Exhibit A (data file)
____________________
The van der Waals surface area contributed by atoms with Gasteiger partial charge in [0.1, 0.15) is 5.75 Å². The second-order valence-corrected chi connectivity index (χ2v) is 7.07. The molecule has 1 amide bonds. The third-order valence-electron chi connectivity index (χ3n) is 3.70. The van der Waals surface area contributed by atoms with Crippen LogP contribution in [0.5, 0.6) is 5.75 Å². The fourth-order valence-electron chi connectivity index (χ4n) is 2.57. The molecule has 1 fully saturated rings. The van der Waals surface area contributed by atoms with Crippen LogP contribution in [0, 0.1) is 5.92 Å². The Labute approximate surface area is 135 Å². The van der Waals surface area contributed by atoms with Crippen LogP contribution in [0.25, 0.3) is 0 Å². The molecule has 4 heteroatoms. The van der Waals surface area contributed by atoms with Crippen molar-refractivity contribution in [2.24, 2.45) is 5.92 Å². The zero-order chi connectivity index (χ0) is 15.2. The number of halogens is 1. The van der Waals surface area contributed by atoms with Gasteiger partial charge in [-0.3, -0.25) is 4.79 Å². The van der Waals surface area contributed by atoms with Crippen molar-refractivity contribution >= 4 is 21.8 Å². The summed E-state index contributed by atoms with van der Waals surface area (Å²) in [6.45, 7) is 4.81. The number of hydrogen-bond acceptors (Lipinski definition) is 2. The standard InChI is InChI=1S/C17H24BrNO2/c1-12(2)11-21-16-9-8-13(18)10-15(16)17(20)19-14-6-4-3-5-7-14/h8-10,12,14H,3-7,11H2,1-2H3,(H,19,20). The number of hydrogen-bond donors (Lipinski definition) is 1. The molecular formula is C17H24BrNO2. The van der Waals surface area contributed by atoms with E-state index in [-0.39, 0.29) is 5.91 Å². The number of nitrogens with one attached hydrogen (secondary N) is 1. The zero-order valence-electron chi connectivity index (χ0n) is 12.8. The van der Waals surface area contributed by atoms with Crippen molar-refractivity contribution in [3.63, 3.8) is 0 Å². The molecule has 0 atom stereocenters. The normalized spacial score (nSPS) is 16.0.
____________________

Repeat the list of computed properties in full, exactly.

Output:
The van der Waals surface area contributed by atoms with Gasteiger partial charge in [0.1, 0.15) is 5.75 Å². The second-order valence-corrected chi connectivity index (χ2v) is 7.07. The molecule has 1 amide bonds. The third-order valence-electron chi connectivity index (χ3n) is 3.70. The van der Waals surface area contributed by atoms with Crippen LogP contribution in [0.5, 0.6) is 5.75 Å². The fourth-order valence-electron chi connectivity index (χ4n) is 2.57. The molecule has 1 fully saturated rings. The van der Waals surface area contributed by atoms with Crippen LogP contribution in [0, 0.1) is 5.92 Å². The Labute approximate surface area is 135 Å². The van der Waals surface area contributed by atoms with Crippen LogP contribution in [0.25, 0.3) is 0 Å². The molecule has 4 heteroatoms. The van der Waals surface area contributed by atoms with Crippen molar-refractivity contribution in [2.24, 2.45) is 5.92 Å². The zero-order chi connectivity index (χ0) is 15.2. The number of halogens is 1. The van der Waals surface area contributed by atoms with Gasteiger partial charge in [-0.3, -0.25) is 4.79 Å². The van der Waals surface area contributed by atoms with Crippen molar-refractivity contribution >= 4 is 21.8 Å². The summed E-state index contributed by atoms with van der Waals surface area (Å²) in [6.45, 7) is 4.81. The number of hydrogen-bond acceptors (Lipinski definition) is 2. The standard InChI is InChI=1S/C17H24BrNO2/c1-12(2)11-21-16-9-8-13(18)10-15(16)17(20)19-14-6-4-3-5-7-14/h8-10,12,14H,3-7,11H2,1-2H3,(H,19,20). The number of hydrogen-bond donors (Lipinski definition) is 1. The molecular formula is C17H24BrNO2. The van der Waals surface area contributed by atoms with E-state index in [-0.39, 0.29) is 5.91 Å². The number of nitrogens with one attached hydrogen (secondary N) is 1. The zero-order valence-electron chi connectivity index (χ0n) is 12.8. The van der Waals surface area contributed by atoms with Crippen molar-refractivity contribution in [3.63, 3.8) is 0 Å². The molecule has 0 atom stereocenters. The normalized spacial score (nSPS) is 16.0.